- Michael C. Wright, ESPN Staff Writer
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History with quarterbacks coach Matt Cavanaugh and head coach Marc Trestman, coupled with the perception the club needs a backup behind Jay Cutler, makes recently waived former Jets signal caller Tim Tebow a logical possibility in Chicago, but the Bears aren't interested, according to an NFL source.
The Jets waived Tebow on Monday after a one-year stint in New York.
"Unfortunately, things did not work out the way we all hoped," Jets coach Rex Ryan said in a statement.
His next opportunity won't come in Chicago, according to the source, who indicated there is no interest on the part of the Bears.
Having served as a quarterbacks consultant before becoming the head coach at Montreal and later Chicago, Trestman worked with Tebow to help the signal caller prepare for the 2010 draft. As quarterbacks coach of the Jets in 2012, Cavanaugh tutored Tebow last season as the quarterback passed for 39 yards on 6-of-8 completions and rushed for 102 yards.
A former Heisman Trophy winner, Tebow landed in New York last March through a trade with the Denver Broncos.
The Bears opted to not draft a quarterback last weekend, and will go into training camp with Josh McCown as the primary backup to Cutler and second-year player Matt Blanchard serving as the No. 3 quarterback unless they add another signal caller before then. Bears general manager Phil Emery has said the team is comfortable with McCown as the No. 2 quarterback, calling the veteran a "glue guy," whose value goes beyond what he can do on the field.
"We are (feeling good about McCown)," Emery said. "The thing I've gained an appreciation for is his influence in this building in terms of helping other people get where they want to go. I'm more than comfortable that he can get on the field and help us win."
Cutler expressed similar sentiments, and suggested the team's decision to keep McCown as the No. 2 came after it explored other options.
"You have to trust the scouts and the coaching staff," Cutler explained recently during a voluntary veteran minicamp. "I think we had a lot of options for (backup) quarterback, and sifted through and ended up with Josh. He brings a lot of value in the room, football knowledge. He's been able to push us mentally more than anything."
Trestman also seemed comfortable with the idea of McCown playing the No. 2 role, saying he's "pretty lucky walking into a room with two guys (in Cutler and McCown) with that much football behind them that they can transition into other language and other ways of doing things."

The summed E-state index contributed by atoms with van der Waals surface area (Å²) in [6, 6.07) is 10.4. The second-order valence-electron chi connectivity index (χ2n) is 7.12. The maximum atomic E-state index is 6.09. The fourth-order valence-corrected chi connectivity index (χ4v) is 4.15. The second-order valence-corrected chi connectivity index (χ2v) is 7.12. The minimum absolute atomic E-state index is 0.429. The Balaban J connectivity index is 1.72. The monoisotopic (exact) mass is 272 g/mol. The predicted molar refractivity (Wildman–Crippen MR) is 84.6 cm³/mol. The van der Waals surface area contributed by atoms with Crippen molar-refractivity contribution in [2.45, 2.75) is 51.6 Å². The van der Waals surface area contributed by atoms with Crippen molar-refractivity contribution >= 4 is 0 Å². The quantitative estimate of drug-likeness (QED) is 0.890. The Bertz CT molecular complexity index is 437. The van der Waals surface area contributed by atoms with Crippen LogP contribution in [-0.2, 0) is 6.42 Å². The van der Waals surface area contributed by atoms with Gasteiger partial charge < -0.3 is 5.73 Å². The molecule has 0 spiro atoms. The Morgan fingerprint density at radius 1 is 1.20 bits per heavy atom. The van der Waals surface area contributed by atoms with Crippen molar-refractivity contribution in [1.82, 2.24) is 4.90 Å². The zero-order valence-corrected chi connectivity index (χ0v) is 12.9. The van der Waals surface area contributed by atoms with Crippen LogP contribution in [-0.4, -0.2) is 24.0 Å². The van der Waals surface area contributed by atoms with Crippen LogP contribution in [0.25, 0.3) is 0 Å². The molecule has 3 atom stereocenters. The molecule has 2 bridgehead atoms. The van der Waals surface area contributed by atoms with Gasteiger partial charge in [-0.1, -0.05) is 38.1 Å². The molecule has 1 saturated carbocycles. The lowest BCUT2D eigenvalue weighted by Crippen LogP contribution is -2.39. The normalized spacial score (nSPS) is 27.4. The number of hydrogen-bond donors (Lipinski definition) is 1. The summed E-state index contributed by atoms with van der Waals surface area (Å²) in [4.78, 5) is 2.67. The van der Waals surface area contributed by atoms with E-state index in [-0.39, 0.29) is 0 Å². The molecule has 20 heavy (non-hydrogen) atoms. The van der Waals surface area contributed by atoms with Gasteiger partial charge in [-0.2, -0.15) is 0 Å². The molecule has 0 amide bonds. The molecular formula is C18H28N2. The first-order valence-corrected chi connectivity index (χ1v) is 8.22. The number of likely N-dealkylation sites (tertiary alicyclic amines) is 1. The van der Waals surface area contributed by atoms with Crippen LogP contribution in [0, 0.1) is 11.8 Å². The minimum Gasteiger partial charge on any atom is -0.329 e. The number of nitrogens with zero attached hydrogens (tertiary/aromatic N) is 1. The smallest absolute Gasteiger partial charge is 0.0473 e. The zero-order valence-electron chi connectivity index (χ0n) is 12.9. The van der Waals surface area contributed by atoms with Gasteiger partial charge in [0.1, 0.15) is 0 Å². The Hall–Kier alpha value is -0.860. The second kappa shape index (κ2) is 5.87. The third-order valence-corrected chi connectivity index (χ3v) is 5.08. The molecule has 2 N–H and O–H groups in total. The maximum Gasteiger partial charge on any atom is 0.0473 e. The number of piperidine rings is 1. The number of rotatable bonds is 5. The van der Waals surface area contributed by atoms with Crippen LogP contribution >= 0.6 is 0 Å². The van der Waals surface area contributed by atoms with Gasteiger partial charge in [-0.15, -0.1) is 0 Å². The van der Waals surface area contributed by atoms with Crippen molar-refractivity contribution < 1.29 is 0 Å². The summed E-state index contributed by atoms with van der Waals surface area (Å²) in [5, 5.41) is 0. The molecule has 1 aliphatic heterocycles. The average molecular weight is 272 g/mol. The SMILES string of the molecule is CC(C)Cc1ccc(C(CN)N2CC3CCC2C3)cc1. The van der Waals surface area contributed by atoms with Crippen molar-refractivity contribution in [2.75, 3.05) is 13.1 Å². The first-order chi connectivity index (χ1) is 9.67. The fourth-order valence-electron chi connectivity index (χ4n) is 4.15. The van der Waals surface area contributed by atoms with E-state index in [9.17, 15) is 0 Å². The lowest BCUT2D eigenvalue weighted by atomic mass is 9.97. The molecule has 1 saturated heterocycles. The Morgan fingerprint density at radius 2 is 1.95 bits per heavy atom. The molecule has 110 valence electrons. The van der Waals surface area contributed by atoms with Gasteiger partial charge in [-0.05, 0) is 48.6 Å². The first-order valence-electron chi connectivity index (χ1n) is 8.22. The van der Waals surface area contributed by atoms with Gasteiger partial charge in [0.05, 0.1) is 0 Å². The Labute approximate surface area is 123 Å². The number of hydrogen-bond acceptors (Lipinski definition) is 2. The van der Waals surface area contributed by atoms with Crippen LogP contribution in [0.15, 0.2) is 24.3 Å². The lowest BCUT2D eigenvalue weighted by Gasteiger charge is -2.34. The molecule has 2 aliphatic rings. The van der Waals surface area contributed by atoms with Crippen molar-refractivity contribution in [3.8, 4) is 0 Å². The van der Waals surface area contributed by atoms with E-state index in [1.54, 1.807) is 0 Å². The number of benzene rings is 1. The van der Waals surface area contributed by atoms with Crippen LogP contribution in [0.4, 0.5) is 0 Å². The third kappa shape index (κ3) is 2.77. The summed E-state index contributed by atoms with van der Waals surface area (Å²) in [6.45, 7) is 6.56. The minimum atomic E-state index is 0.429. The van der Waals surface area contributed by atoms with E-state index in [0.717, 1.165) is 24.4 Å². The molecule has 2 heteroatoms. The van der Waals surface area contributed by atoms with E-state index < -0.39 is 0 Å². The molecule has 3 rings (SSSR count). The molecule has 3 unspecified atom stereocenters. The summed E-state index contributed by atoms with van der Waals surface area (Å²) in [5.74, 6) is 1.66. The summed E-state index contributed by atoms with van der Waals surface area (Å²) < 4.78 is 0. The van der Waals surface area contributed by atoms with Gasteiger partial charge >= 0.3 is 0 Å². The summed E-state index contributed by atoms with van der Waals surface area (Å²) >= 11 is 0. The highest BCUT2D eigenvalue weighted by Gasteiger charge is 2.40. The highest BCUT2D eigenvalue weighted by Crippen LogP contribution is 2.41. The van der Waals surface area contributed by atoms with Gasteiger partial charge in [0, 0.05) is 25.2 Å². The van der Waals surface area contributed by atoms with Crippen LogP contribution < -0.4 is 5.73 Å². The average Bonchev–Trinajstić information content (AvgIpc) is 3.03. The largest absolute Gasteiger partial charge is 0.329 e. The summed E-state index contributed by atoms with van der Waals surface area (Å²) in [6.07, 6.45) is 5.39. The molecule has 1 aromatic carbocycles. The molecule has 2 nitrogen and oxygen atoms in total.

As for Tebow, Cavanaugh expressed support for his former pupil. The new Bears quarterbacks coach also suggested that a team that takes on Tebow needs to give the quarterback a definitive role, which wasn't done in New York.
With the Jets, Tebow played somewhat of a gimmick role in plays designed to take advantage of his ability to run. Tebow never received a real opportunity in New York to play as a conventional quarterback.
"I think one of the things that you've got to be sure about when you do it is that -- why doesn't New England do it? Why doesn't Denver do it? Why doesn't New Orleans do it? They don't want to take those (quarterbacks) off the field," Cavanaugh said shortly after he was hired when asked about Tebow. "We were probably less (convinced) about how much we wanted to get (Jets starter Mark) Sanchez off the field to do that. So it was something we toyed with.
But to be fair to Tim, we didn't use it enough to let him be productive in it. So you better be sure when you decide to do it."
Given Cutler's skill set as a mobile passer, Tebow's ability wouldn't be needed in Chicago's offense, which in 2013 will incorporate some read-option plays.
"Wherever (Tebow) is at next, I think he's a good football player," Cavanaugh said. "I hope he gets a chance to play more."
The Bears aren't the only team to be linked to Tebow. As a native of Jacksonville, Fla. and former star of the Florida Gators, Tebow has long been linked to the Jaguars. In fact, the team took considerable criticism when it decided in 2010 against drafting Tebow.
When new general manager David Caldwell took over for Gene Smith back in January, he quickly put to end any speculation of possible homecoming for Tebow, saying "I can't imagine a scenario in which he'll be a Jacksonville Jaguar -- even if he's released."